Seventies drop-outs drop in for a really wild time
In case you've ever wondered what became of those teenage punk drop-outs from the late Seventies who vowed never to conform, well I can tell you, because I just spent a whole weekend with a whole lot of them. And guess what, they never did conform.
My big brother John — himself a perfectly eccentric example of the era — was over from England visiting for an Americana music festival and he brought a band of his merry men with him. The small, tranquil town of Ramelton in Donegal didn’t know what hit it.
Let me describe the entourage for you. First up, Chris ‘CP’ Lee, the headline act of the weekend and, frankly, the most wonderfully outlandish of them all. Chris is best known as the former lead singer of the 1970s cult rock band Alberto Y Los Trios Paranoias (AKA. The Albertos). One creatively accomplished lifetime later he’s now a PhD-brandishing, ukulele-playing, singer, songwriter, poet, author, ventriloquist, lecturer, broadcaster and all-round comedy genius who is instantly recognisable for his eclectic hat collection, horn-rimmed spectacles and Colonel Sanders-style goatee.
When he arrived at Ramelton on Friday afternoon, the whole town just stopped what it was doing. Mr Lee was wearing a silver 1950s pinstriped suit, a vivid red kipper tie (a gift to him from the legendary jazz musician George Melly, no less) a brown homburg hat and matching leather brogues. As he unloaded his battered suitcase of its assorted ventriloquist dummies, various fezzes, toques and trilbies, numerous comedy props (including a string of rubber sausages) and miniature musical instruments, Ramelton looked on, perplexed.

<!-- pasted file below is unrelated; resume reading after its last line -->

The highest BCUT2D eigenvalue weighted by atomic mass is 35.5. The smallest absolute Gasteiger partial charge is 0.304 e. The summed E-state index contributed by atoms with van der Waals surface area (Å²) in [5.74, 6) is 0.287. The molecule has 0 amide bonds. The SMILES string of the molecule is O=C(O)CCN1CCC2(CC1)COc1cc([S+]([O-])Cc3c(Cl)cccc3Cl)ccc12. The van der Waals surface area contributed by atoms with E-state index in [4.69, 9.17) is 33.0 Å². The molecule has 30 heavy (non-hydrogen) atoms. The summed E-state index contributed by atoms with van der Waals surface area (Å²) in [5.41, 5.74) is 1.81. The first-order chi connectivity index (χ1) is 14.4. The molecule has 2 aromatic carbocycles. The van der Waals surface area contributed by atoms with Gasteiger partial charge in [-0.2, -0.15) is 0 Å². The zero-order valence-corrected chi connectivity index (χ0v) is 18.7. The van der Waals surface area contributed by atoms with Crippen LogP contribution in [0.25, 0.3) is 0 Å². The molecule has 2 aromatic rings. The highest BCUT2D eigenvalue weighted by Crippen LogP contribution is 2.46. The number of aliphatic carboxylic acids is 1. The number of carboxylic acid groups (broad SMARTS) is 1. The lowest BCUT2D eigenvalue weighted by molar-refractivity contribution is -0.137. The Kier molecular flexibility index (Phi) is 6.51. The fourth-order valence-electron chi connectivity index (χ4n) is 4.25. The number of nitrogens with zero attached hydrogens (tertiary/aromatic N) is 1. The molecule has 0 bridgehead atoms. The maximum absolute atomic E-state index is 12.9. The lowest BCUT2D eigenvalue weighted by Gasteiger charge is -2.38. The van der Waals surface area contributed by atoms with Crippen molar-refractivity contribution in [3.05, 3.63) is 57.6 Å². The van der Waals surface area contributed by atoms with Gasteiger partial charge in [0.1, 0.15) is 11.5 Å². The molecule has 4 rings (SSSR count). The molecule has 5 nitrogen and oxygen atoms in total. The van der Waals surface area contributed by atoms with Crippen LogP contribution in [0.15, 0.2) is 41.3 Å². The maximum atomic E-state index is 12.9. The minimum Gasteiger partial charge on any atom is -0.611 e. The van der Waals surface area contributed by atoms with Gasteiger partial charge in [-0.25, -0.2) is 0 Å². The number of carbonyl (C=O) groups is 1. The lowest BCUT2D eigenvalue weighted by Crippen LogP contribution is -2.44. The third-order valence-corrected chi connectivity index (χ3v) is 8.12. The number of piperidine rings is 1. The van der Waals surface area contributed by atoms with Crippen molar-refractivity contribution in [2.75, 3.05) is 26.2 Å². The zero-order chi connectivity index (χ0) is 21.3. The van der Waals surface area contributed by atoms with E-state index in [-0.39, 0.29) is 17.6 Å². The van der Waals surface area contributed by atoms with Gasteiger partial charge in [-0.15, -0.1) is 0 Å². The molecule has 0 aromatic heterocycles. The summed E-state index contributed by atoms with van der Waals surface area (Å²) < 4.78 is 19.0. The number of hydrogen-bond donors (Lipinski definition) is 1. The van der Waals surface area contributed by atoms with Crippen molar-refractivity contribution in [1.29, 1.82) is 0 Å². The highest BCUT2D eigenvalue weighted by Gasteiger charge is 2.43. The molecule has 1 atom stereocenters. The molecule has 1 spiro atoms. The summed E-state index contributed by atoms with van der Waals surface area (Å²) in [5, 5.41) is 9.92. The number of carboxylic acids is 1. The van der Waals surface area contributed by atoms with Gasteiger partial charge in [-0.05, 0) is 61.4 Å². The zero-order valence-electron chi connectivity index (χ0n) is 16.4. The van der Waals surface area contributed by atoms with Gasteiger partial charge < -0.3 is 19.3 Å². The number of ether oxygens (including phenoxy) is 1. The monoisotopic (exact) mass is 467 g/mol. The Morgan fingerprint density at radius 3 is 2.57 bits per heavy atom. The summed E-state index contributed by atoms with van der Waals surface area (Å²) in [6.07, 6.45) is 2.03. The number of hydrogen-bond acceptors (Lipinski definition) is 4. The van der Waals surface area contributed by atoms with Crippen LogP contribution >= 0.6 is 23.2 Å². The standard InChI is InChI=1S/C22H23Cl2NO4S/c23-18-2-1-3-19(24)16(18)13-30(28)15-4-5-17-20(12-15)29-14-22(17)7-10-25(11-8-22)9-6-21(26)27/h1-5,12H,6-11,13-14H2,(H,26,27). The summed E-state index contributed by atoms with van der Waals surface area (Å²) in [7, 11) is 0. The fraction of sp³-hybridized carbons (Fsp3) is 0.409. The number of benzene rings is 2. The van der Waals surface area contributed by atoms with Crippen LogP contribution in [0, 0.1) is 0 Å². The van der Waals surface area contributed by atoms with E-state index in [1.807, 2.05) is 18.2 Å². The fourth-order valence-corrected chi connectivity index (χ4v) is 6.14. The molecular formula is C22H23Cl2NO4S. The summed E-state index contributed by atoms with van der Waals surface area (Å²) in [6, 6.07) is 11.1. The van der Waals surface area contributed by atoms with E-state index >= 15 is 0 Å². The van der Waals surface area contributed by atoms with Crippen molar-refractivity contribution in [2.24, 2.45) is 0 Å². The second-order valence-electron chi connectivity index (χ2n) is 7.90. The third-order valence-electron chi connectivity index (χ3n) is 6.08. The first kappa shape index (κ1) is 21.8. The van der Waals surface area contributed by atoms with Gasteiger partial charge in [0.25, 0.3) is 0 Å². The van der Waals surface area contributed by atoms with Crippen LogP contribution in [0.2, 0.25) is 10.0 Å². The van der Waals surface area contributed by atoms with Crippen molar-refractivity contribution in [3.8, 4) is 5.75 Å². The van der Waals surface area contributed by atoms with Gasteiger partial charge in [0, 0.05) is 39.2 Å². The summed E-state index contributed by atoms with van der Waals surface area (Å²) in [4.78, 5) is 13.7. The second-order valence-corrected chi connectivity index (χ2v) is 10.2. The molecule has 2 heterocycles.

Next in our motley crew was John Roberts, from the Celtic rock band The Motherfolkers. He’s a music promoter and session musician accomplished in various instruments but is most famous for playing the spoons. Seriously. In fact, he’s so good at it you might call him the Yehudi Menuhin of cutlery.
When he’s not touring the world in his double-bedded ensuite Bedford van (The Spoonmobile), he lives in County Clare in an animal sanctuary housing 150 cats. He too has an interesting facial hair and hat combo thing going on and chose to wear an Australian waxed bushman’s hat for his trip to Donegal.
Following on from the maestro of spoons was Northern Ireland’s very own John T Davis, the legendary film-maker, artist and musician who was appearing at the festival in his guise as singer/songwriter and guitarist, to promote a new collection of songs about his various experiences on the road in America. In John’s case, everyone stopped and looked (again) at this tall, wiry, enigmatic figure emerging from a taxi wearing cowboy boots and Levi’s, carrying a guitar on his back and looking like a younger version of Bob Dylan. As far as the facial furniture went, John T was sporting a handlebar moustache and sideburns topped off with a ten-gallon stetson. By this time, Ramelton had battened down the hatches and booked every table at McDaid’s Bar, where the whole crazy bunch were performing.
And then of course there was the third John, Dr Burscough himself, who had flown in direct from Huddersfield where he had been to see the (few, remaining, alive) Beach Boys doing their (probably last ever) farewell tour. So as a tribute to one of his favourite bands, John arrived in full surfin’-safari gear complete with baseball cap, Hawaiian shirt and Joe-Cool shades.
Yes, Donegal was certainly in for a treat. It was a complete blast from start to finish and the craic never stopped for one minute in the whole 72 hours. In fact, the guv’nor of McDaid’s said he’d never seen a crowd like it and he now wants to run the festival twice every year. I won’t give too much away, because I don’t want to spoil the surprise for when you all flock to Ramelton for the return event, now renamed as Ramstock. So see for yourself and get ’er booked.